by Amy Atkins
Those who say that music is dying are wrong. The business side of the industry may be floundering, but boil it down to the fledgling bands and the mid-level groups who make their living hitting the road to play clubs and small venues with $25 tickets, and it’s still a lively industry.
And everyone needs a soundtrack to life. If you can’t live without one, SXSW is Mecca: the Promised Land of music where rock, pop, country, jazz, blues, Americana, punk all coexist side by side. You can stumble between a great band, a shitty band and two that are mediocre, and then unexpectedly find the act that changes your perspective and becomes the one you follow religiously for years to come. Boise's Muffalo, who played a spot on Wednesday night, might be one of those latter acts.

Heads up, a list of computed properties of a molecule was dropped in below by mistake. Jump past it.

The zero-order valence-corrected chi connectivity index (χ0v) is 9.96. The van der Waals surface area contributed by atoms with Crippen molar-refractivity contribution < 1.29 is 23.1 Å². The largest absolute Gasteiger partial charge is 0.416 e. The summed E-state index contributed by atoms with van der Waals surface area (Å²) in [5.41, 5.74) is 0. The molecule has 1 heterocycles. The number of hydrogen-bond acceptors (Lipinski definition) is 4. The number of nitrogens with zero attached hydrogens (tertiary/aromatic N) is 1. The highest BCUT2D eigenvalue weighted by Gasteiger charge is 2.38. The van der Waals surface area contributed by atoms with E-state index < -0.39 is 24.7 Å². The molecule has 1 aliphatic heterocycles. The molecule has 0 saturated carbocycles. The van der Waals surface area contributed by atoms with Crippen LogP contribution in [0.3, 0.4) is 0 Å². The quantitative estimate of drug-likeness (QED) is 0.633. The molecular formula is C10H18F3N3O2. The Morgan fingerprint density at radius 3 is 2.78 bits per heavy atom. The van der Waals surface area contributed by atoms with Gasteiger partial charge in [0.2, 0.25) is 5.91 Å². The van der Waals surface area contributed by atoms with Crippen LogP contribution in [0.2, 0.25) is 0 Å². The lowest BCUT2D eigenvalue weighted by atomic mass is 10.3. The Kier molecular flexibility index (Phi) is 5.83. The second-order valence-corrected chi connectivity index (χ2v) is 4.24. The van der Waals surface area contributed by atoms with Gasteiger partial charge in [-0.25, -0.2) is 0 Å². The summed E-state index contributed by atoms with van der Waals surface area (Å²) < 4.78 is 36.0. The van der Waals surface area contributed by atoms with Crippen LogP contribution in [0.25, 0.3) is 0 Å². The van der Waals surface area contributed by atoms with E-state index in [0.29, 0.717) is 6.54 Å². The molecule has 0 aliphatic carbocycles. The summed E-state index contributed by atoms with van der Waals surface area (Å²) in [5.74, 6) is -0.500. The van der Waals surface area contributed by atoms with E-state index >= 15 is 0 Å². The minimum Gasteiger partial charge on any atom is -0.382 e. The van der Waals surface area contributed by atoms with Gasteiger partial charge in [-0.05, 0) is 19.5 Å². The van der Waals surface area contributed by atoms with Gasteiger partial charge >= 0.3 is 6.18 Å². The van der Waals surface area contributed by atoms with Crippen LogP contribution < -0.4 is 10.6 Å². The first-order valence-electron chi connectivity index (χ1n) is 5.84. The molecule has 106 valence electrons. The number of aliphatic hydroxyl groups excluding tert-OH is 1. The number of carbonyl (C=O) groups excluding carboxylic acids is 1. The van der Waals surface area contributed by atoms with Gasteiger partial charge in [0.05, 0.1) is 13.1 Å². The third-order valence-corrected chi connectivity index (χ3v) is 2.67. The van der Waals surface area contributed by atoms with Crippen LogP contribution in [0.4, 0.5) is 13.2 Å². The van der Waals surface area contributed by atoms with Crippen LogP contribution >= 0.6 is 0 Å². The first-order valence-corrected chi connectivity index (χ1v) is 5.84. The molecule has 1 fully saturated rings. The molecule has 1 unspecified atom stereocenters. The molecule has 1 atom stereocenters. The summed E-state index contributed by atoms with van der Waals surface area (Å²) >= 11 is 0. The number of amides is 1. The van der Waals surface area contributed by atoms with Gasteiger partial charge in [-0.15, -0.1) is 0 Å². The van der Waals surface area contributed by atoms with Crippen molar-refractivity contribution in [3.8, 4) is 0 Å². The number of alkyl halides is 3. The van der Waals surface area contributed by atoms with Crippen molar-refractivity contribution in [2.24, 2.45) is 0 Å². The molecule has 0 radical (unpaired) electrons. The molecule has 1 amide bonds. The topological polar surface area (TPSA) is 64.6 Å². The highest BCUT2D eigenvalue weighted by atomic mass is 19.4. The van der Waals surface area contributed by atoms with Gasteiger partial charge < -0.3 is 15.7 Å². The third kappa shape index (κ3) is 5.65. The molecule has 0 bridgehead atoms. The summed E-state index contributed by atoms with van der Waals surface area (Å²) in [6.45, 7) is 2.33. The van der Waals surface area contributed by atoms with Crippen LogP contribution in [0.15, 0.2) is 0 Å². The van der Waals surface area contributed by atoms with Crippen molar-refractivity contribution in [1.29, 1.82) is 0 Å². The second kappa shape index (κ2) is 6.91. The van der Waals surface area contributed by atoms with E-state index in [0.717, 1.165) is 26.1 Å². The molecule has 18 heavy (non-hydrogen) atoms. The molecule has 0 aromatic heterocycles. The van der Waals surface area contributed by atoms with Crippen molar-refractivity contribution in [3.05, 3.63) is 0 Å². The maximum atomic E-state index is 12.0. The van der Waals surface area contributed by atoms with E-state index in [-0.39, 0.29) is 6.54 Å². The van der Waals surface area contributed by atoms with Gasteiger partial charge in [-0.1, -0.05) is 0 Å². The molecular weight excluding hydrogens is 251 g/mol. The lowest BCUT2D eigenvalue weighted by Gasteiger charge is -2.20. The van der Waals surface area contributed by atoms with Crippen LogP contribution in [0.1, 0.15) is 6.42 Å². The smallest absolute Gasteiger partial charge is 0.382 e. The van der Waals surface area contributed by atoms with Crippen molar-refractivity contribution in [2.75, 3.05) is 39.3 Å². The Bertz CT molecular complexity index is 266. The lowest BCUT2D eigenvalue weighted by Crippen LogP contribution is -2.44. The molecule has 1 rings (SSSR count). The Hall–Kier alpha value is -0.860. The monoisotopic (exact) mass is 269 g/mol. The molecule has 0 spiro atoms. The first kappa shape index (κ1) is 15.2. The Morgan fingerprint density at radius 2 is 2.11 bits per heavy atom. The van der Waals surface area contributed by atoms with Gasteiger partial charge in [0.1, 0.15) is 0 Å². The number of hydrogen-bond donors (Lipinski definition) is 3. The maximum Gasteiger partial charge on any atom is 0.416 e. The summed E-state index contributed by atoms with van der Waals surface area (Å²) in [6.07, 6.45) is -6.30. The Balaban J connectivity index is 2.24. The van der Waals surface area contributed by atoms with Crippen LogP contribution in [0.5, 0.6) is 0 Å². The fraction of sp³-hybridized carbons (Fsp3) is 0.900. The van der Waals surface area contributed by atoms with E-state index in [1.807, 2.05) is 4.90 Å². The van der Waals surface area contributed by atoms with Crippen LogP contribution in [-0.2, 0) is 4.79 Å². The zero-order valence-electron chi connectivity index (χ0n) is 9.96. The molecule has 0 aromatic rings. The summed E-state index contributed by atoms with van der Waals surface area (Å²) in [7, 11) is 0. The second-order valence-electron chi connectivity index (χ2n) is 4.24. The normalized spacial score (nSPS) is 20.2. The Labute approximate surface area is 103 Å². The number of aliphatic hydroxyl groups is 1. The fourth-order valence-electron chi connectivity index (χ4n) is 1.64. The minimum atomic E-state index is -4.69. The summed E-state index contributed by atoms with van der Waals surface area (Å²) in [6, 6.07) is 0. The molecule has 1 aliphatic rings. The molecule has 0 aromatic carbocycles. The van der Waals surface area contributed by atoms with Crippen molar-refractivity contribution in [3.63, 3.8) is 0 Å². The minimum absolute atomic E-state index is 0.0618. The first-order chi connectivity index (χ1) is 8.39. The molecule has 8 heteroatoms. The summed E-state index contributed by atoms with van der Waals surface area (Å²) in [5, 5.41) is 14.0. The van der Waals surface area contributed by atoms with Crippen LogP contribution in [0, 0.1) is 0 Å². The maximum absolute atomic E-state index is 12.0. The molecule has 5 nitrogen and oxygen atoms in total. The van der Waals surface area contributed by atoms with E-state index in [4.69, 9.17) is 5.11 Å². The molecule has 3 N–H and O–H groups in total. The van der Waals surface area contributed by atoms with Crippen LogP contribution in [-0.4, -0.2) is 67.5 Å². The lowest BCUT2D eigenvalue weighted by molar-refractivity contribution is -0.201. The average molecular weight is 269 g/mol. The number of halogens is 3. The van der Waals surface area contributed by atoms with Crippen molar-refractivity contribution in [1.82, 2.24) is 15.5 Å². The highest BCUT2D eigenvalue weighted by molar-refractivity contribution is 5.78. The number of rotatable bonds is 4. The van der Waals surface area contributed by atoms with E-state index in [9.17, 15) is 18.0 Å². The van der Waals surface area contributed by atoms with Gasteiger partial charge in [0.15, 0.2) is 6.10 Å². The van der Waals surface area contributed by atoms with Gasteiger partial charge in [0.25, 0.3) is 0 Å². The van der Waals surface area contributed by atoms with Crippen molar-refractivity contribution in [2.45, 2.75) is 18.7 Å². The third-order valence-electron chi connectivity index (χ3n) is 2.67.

Unfortunately, Muffalo suffered from a terrible slot in the schedule. The Ale House sounds cool, but it’s hidden off the main strip in an alley and is about as big an alley dive as you can get. Inside, there was plenty of space, but poor lighting and shitty sound—combined with a hidden venue—put Muffalo at a disadvantage from the start. Nevertheless, they stepped up and knocked it out, venue be damned.
The band's amped-up garage rock went straight for a sucker punch and kept at it. I could see these guys pairing up with Meat Puppets for a nice regional run. Raw, earnest, yet not self-important, this is straight up rock and roll. Color me impressed.
Gary Hizer is the music editor at Urban Tulsa Weekly and a self-professed music geek who will trade sleep and food for a great song and a stiff drink with the band.